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Active Retirees : Active Retirees Dec-Jan 2012
Active RetireesTM | 23 TRAVEL DOMESTIC We are told that the Hospital is still haunted by a territorial former matron who will brook no criticism of the cleanliness of her facilities, as well as several former patients. Guides report seeing people in the beds, feeling or hearing ‘presences’ and walking through ‘cold patches’, apparently a sure sign of a ghost. In the end though, the best the Hospital wing could offer my little band of spectre-seekers was a light shining in a window high up on an abandoned building. Surely, it was just someone wandering around the attic of an abandoned building carrying a lantern, right? Feeling like a through-and-through sceptic (which isn't altogether bad when the alternative is to be too scared to go on), I follow the ghoul- hunters to the mortuary. Stories abound about the room where autopsies and experiments were performed and bodies stored but, apart from the harsh smell of phenol and the amount of spine- tingling I would expect when looking at an autopsy slab, there was no excitement to be had there. Slightly disappointed, slightly relieved at the lack of ghostly matrons, flashing lights, occupied hospital beds and other assorted frighteners, we head down towards the wharf for a drink and dinner. Telling tales It turns out ghost-hunting is a bit like fishing; the small spine- tingles, recounted over a drink at the Engine Room Lounge, grow larger with each telling, and it seems there may even have been a ‘cold patch’ or two wandered through along the way. Over dinner upstairs at the Boilerhouse, some admit to seeing lights and feeling the occasional eerie ‘something’. None of us really had a scared- out-of-our -skin moment, but it was a creepy, fun jaunt before dinner nonetheless and a great talking-point. Although we didn't meet any face-to-face, the tour was also an engaging way to take in the sometimes gruesome history of 19th-century Sydneysiders.•• PADDLE Setting out in a kayak from Q Station is simple; the hotel can arrange for one to be brought to the shore for you and, from there, you can paddle around in the relatively calm waters, keeping an eye out for the many little penguins that call North Head home. The super-prepared who bring a dry-bag with picnic supplies will be rewarded with a private harbourside lunch on one of the small, sandy and mostly deserted beaches. RIDE Cycling tours of Manly cater for riders of all levels of experience. Two-hour guided tours run daily, taking in the Sydney Harbour National Park and beaches, and along the way riders hear all about the history of one of Sydney’s favourite coastal spots. EAT There’s no shortage of fabulous food in Manly. At the more expensive end of the scale, Garfish’s wood-roasted crustacean menu is perfect for a special occasion dinner for seafood lovers. There are also two brewery restaurants vying for your tastebuds: Murray’s Brewery, an offshoot of the original Port Stephens institution, and Four Pines Brewing Company, named for the four pine trees removed from the Manly foreshore to make way for machine guns during WWII. On the taps when I visited Four Pines were five handcrafted beers, all of which carry awards from the Sydney Royal or the Australian International Beer Awards. Both serve great pub food – not too expensive but filling and tasty. And of course, no visit to Manly is complete without wandering the beach with an ice-cream. WHILE YOU'RE THERE !Q Station hugs the coast in the Sydney Harbour National Park, making it the perfect place for a paddle. @ The wharf precinct holds some of the oldest (and most haunted!) buildings.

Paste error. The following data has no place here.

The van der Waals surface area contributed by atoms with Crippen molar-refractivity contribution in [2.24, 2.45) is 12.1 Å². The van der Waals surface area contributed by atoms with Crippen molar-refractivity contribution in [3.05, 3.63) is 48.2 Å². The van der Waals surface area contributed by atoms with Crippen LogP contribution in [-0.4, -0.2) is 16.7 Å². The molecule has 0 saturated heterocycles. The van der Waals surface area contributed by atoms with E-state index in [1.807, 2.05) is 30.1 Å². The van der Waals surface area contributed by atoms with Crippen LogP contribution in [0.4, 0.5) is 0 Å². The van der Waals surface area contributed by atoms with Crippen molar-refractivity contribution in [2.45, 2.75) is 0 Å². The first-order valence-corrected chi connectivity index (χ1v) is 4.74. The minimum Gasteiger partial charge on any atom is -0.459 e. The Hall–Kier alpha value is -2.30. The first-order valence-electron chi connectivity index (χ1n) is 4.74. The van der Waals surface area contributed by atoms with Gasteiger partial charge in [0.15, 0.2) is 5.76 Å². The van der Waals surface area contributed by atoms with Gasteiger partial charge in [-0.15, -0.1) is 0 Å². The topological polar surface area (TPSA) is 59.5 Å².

Active Retirees Oct-Nov
Active Retirees Feb-March 2012